At the time, Winder was already writing articles for the Oquirrh Times. In September 2010, the mayor began writing articles under the byline Richard Burwash that explored topics such as a bond for parks and trails in West Valley City and UTOPIA's plans to expand its fiber-optic network into more city neighborhoods.
So it was with little trepidation that Winder, aka Burwash, set up a Deseret Connect account through which he would contribute articles to Utah's second-biggest newspaper and its KSL.com affiliate.
"They asked for an email address, a phone number, a [physical] address and an image, and that was it. They also had places to provide optional information such as a Facebook account, a Twitter account, biographical information, interests what sorts of things do you like to write about?" Winder said.
Winder established an email account for Burwash. The phone number and street address he provided were phony; the picture he gave to Deseret Connect was of someone else. Even so, Deseret Connect welcomed Winder, and the mayor-cum-citizen journalist was in business.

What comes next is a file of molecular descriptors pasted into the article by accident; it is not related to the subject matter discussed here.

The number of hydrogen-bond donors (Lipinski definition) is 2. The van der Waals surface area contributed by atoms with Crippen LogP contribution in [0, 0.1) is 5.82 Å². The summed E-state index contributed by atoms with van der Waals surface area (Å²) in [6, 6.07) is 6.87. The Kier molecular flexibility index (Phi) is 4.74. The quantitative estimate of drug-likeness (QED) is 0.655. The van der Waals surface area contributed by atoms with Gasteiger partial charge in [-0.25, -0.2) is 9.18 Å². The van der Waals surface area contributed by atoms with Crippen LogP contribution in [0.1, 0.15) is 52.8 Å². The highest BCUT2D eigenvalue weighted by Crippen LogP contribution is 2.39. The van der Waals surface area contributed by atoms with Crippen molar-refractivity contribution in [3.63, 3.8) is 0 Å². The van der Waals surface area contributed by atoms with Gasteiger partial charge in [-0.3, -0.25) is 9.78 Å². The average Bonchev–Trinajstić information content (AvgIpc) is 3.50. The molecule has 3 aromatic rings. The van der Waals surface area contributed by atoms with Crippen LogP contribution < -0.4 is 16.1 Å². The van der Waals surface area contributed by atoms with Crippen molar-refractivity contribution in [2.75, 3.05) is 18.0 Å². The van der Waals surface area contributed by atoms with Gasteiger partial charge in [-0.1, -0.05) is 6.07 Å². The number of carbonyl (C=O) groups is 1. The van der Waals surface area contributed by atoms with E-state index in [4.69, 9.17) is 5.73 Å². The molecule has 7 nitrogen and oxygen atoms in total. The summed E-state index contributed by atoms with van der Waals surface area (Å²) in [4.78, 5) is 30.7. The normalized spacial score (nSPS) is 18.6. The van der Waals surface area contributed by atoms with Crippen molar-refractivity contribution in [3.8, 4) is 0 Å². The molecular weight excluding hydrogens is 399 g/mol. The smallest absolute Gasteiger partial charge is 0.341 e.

Over the ensuing months, Winder's only contact with Deseret Connect was when editors raised questions about details in a story. A note would show up in Burwash's email, and Winder would call back.
"They seemed less hung up about who the contributor was and more about the content," Winder said. "I will say this, they were very diligent to fact-check. If a story seemed biased, they would push back. They put less of their emphasis on the identity [of the contributor] and more on the content."